Blischak Law September 20, 2023 Personal injury
Arizona prisons have been cited by numerous sources for their high capacity levels and the cost that it takes to run these facilities. More options are being explored to reduce these numbers and provide alternative or different types of sentencing for non-violent crimes. When mandatory sentencing is not required, alternative punishments can offer solutions to the high cost to Arizonans and those who spend time in Arizona jail and prison facilities.
According to reports by the National Institute of Corrections (NIC), the prison population in Arizona is over 40,000, and the jail population is at 13,560. However, it has been estimated that this number is lower than the actual count because of the constant changes in jail facilities’ populations. These numbers require different forms of sentencing to be considered for non-violent crimes.
One role of a Phoenix criminal defense attorney is to negotiate a sentencing agreement other than jail or prison time, particularly in non-violent convictions.
Individuals convicted of crimes involving drugs, alcohol, or sex offenses may be able to seek treatment in a rehabilitative program to address addictions, requiring the individual to reside in the facility for a specified amount of time. Various facilities are available, including those for psychiatric treatment and counseling, and provide the ability to gain employment and educational opportunities if their sentencing allows them to leave the facility.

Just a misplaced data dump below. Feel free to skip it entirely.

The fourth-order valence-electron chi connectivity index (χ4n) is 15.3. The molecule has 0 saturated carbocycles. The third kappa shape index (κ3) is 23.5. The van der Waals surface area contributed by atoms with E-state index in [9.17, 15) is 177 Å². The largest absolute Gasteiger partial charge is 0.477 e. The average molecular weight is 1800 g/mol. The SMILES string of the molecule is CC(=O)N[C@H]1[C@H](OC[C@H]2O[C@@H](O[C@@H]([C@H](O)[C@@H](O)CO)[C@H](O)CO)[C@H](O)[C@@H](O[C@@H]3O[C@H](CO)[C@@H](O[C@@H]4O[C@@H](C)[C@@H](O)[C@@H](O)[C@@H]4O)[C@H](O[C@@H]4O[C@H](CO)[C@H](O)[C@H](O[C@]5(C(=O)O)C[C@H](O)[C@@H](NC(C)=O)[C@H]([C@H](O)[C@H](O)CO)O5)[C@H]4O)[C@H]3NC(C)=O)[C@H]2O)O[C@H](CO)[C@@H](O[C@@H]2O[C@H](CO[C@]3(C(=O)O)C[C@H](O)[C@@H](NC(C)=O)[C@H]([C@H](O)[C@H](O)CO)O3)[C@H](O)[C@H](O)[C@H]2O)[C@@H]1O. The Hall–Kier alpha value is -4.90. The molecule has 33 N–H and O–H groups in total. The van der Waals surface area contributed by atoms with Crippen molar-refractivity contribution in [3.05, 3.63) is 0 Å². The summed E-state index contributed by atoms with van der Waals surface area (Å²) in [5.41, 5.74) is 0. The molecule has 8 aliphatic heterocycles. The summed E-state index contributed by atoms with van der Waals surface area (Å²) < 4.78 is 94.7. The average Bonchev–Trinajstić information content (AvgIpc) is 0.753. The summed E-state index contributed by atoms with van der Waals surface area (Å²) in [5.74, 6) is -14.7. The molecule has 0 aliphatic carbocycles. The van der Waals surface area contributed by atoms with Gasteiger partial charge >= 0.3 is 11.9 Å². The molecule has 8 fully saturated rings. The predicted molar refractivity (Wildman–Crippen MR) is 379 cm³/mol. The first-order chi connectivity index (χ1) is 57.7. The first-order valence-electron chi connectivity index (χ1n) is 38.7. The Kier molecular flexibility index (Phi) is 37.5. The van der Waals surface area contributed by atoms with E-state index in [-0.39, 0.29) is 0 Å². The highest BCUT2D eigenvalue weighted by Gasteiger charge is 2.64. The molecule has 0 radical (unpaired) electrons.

To successfully complete the program, an individual must follow the court’s mandates. Supervision can vary, and failure to complete the program likely results in a jail or prison term.
A person may be placed on house arrest and required to wear a monitoring device that alerts law enforcement when the individual travels beyond the specified range. In addition to a small area around the home, a monitoring device can be programmed to allow an individual to continue working. As with other alternatives, failure to remain within designated areas can result in jail or prison time.
Community service can be ordered for misdemeanor and felony offenses. Community service allows someone convicted of a crime to give back to the community through volunteer action. Various work tasks can be assigned, and community speaking engagements are one of the services that may be required. Community service can be rehabilitative, offering a learning experience, and often consists of more than roadside cleanup.
Both forms of sentencing involve the payment of money but differ in who the money goes to. Fines are usually paid to a government entity, while restitution is given to victims to help recuperate their losses due to the crime.
Unsupervised or supervised probation is an alternative to jail or prison established by a judge. Compliance with the terms of the probation prevents the incarceration of an individual. Unsupervised probation relies on the convicted individual to comply with the terms of probation without having to report to a probation officer.
Supervised probation often includes routine reporting to a probation officer, compliance with curfews, and any other stipulation put in place by the courts. Sentences can be deferred or put off until after the completion of probation. Completing probation can result in the charges being dismissed, reduced, or suspended.
There is also the ability to retain a job while being incarcerated. This option is often offered to individuals with minimal flight and threat risks to the community. Keeping a job is vital to financial stability.
Blischak Law Firm works diligently to advocate for a client’s alternative to jail or prison time. We understand there are two sides to every story, and a person committing a non-violent crime can benefit from different forms of sentencing. Schedule a free consultation today to find solutions backed by quality and compassion.